Fulton v. State – sufficiency of the indictment for receiving stolen goods – this case is on cert from the Court of Appeals. Fulton was charged with unlawful possession of stolen goods after he allegedly tried to sell truck battery box covers to Columbus Scrap in Columbus, Mississippi. The battery boxes had been reporting missing after a break-in at Sobley Excavating also in Columbus. The indictment described the goods as “tractor batteries, battery cables, mack truck batteries, and aluminum wheels” with a value over $500. Ten days before trial, the court granted the state’s motion to amend the indictment to replace the description of the goods with the following: “tractor battery box covers and mack truck battery box covers”. The Miss.S.Ct. reverses and vacates the conviction. The amendment was one of substance and not form since it did not supplement the earlier description but completely changed it. Furthermore, neither the original indictment nor the amended indictment was sufficient to provide proper notice. “‘It is essential, in an indictment for receiving stolen property, to describe the property with the same particularity as is required in an indictment for larceny.’ Wells v. State, 43 So. 610, 611 (Miss. 1907).”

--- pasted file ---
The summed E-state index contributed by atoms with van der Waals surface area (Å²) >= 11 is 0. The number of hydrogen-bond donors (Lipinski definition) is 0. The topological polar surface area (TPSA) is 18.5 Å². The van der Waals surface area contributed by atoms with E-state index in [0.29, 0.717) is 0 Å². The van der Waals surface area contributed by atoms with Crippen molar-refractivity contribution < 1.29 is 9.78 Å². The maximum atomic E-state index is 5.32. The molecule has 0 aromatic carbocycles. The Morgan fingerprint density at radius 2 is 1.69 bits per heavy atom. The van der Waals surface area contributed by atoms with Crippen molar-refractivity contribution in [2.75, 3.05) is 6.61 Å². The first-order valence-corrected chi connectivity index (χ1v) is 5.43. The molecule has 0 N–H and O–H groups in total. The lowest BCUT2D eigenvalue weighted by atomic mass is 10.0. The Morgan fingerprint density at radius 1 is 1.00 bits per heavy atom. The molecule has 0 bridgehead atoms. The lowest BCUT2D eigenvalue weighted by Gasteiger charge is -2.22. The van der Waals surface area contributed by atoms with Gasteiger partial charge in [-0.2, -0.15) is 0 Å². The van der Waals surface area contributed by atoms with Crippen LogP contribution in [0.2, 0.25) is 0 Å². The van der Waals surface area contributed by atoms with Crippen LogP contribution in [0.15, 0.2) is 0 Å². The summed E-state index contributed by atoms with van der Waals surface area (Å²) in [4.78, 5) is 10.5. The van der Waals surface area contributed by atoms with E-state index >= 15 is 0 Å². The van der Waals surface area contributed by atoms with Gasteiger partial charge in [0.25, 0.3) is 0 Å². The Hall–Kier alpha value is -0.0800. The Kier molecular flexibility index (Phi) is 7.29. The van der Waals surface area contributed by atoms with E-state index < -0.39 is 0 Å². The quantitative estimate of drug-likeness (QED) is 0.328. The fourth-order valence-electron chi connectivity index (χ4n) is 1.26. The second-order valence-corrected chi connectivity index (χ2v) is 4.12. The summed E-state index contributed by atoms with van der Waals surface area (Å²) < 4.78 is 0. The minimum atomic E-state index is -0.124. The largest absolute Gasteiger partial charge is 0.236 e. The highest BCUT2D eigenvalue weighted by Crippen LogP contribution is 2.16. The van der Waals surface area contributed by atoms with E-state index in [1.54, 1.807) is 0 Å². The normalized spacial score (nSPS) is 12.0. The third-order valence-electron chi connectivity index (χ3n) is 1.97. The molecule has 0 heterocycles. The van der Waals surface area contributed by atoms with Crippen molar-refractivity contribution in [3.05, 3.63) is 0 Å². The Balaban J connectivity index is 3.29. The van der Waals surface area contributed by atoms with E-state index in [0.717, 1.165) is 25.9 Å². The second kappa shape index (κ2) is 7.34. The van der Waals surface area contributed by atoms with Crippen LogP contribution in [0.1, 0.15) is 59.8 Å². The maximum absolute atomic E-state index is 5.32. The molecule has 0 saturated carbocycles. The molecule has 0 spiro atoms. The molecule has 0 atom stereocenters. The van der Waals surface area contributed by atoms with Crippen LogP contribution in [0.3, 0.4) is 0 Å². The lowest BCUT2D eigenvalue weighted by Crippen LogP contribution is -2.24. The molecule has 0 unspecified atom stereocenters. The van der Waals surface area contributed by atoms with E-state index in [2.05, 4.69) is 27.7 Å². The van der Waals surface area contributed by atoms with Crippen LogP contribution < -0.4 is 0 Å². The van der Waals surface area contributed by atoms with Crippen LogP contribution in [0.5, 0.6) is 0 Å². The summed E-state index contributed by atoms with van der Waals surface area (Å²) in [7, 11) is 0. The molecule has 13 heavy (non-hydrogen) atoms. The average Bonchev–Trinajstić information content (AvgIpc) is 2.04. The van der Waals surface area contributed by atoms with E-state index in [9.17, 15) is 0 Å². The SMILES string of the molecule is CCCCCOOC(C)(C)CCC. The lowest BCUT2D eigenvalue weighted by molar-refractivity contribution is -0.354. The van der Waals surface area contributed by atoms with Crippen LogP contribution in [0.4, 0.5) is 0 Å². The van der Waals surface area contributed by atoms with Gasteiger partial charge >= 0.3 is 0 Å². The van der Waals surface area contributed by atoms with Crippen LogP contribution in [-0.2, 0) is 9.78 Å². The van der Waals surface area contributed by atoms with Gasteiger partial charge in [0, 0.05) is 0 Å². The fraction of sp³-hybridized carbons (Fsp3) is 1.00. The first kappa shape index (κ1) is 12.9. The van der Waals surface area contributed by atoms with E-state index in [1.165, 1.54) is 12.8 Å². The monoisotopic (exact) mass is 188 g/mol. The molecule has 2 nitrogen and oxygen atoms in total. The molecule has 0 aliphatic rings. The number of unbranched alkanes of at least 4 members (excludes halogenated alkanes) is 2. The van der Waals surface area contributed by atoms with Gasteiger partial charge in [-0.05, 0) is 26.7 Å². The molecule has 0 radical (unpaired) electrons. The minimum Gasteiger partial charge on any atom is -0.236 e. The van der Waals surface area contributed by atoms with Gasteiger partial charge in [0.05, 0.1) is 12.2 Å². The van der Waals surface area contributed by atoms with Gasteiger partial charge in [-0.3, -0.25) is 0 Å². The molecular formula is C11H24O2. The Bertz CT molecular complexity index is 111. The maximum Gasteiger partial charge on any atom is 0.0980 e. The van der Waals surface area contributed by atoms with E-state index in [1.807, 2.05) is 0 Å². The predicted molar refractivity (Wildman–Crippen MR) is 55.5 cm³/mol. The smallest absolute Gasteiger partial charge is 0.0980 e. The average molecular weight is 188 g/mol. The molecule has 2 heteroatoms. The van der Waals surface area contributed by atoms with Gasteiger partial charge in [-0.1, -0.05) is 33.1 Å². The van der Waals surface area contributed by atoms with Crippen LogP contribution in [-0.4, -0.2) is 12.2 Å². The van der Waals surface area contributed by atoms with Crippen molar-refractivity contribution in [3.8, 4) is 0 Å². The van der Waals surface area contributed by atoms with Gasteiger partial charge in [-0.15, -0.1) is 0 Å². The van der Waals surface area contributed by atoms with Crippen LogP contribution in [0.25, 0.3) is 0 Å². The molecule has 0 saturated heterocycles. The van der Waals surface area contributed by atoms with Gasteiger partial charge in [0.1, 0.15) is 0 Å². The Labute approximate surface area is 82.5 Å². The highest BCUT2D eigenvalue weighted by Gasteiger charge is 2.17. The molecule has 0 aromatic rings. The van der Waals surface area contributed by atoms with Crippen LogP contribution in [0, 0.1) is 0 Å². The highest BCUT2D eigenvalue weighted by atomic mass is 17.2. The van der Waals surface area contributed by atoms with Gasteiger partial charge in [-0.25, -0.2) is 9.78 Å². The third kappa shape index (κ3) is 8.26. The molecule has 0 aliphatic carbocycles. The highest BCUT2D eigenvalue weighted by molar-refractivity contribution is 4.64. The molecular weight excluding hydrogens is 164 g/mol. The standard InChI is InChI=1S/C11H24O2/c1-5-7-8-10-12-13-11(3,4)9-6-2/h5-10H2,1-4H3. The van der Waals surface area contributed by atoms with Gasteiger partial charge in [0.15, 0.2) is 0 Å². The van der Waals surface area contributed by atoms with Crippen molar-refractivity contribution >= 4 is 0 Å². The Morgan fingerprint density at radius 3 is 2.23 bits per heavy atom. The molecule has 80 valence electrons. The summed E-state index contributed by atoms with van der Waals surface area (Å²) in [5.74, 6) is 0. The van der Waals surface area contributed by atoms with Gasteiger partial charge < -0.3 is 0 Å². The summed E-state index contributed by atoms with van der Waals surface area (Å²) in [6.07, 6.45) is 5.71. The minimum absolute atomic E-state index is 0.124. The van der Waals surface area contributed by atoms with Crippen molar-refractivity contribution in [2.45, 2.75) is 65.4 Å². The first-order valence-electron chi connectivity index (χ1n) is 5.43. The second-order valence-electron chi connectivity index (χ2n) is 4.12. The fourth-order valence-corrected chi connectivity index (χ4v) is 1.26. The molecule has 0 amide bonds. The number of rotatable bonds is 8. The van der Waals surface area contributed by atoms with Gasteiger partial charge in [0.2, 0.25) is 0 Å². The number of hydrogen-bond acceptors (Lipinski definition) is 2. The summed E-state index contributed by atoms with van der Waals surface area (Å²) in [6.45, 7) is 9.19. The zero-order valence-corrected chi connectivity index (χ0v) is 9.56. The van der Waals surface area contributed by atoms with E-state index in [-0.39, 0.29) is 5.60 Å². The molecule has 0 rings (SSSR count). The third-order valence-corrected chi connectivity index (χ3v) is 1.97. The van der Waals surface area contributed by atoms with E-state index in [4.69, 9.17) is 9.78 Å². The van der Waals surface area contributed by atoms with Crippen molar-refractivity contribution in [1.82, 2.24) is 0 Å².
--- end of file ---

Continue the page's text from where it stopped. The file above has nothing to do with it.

In Rutherford v. State, 17 So.2d 803, 804 (Miss. 1944), the Court held that an indictment for a “quantity of clover seed” was so vague as to be fatally defective. While clover seed might be hard to describe, it should have at least included the weight or quantity of the seed. In Nguyen v. State, 761 So.2d 873, 876-77 (Miss. 2000), the Court held that the description “114 items, including televisions, C.D. players, VCR’s, cameras, tools and microwaves,” “was fatally defective.
Because ‘[t]he indictment does not describe how many individual TV’s, VCR’s, cameras, tools or microwaves were received.'” The same holds true here.